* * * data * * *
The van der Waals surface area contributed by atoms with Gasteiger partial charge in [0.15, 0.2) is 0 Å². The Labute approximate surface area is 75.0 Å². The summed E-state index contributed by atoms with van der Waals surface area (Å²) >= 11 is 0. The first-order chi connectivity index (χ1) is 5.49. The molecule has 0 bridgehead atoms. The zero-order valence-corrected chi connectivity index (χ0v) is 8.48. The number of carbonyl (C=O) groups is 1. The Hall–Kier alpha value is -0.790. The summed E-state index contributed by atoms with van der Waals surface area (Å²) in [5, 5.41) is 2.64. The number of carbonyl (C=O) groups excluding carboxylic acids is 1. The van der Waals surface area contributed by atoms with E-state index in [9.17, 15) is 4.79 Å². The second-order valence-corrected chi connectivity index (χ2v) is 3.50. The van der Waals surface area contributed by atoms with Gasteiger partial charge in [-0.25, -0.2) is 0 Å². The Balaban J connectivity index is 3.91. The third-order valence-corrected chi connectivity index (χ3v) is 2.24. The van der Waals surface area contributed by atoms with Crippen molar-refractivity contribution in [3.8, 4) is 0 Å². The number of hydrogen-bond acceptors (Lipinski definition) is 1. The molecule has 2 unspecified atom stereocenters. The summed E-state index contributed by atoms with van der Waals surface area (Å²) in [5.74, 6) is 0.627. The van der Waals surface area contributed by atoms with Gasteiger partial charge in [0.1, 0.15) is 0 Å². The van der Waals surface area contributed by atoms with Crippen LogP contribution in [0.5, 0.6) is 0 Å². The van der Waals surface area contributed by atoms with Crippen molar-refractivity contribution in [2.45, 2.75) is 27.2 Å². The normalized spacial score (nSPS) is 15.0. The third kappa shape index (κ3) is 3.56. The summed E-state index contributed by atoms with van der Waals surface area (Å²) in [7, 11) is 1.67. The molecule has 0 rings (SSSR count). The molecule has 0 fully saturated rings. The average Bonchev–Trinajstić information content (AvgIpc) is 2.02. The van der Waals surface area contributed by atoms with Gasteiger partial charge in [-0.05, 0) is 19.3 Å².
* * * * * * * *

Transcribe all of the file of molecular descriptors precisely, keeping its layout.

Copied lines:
The van der Waals surface area contributed by atoms with Gasteiger partial charge in [0.15, 0.2) is 0 Å². The Labute approximate surface area is 75.0 Å². The summed E-state index contributed by atoms with van der Waals surface area (Å²) >= 11 is 0. The first-order chi connectivity index (χ1) is 5.49. The molecule has 0 bridgehead atoms. The zero-order valence-corrected chi connectivity index (χ0v) is 8.48. The number of carbonyl (C=O) groups is 1. The Hall–Kier alpha value is -0.790. The summed E-state index contributed by atoms with van der Waals surface area (Å²) in [5, 5.41) is 2.64. The number of carbonyl (C=O) groups excluding carboxylic acids is 1. The van der Waals surface area contributed by atoms with E-state index in [9.17, 15) is 4.79 Å². The second-order valence-corrected chi connectivity index (χ2v) is 3.50. The van der Waals surface area contributed by atoms with Gasteiger partial charge in [-0.25, -0.2) is 0 Å². The Balaban J connectivity index is 3.91. The third-order valence-corrected chi connectivity index (χ3v) is 2.24. The van der Waals surface area contributed by atoms with Crippen molar-refractivity contribution in [3.8, 4) is 0 Å². The number of hydrogen-bond acceptors (Lipinski definition) is 1. The molecule has 2 unspecified atom stereocenters. The summed E-state index contributed by atoms with van der Waals surface area (Å²) in [5.74, 6) is 0.627. The van der Waals surface area contributed by atoms with Gasteiger partial charge in [0.1, 0.15) is 0 Å². The van der Waals surface area contributed by atoms with Crippen LogP contribution in [0.5, 0.6) is 0 Å². The van der Waals surface area contributed by atoms with Crippen molar-refractivity contribution in [2.45, 2.75) is 27.2 Å². The normalized spacial score (nSPS) is 15.0. The third kappa shape index (κ3) is 3.56. The summed E-state index contributed by atoms with van der Waals surface area (Å²) in [7, 11) is 1.67. The molecule has 0 rings (SSSR count). The molecule has 0 fully saturated rings. The average Bonchev–Trinajstić information content (AvgIpc) is 2.02. The van der Waals surface area contributed by atoms with Gasteiger partial charge in [-0.05, 0) is 19.3 Å².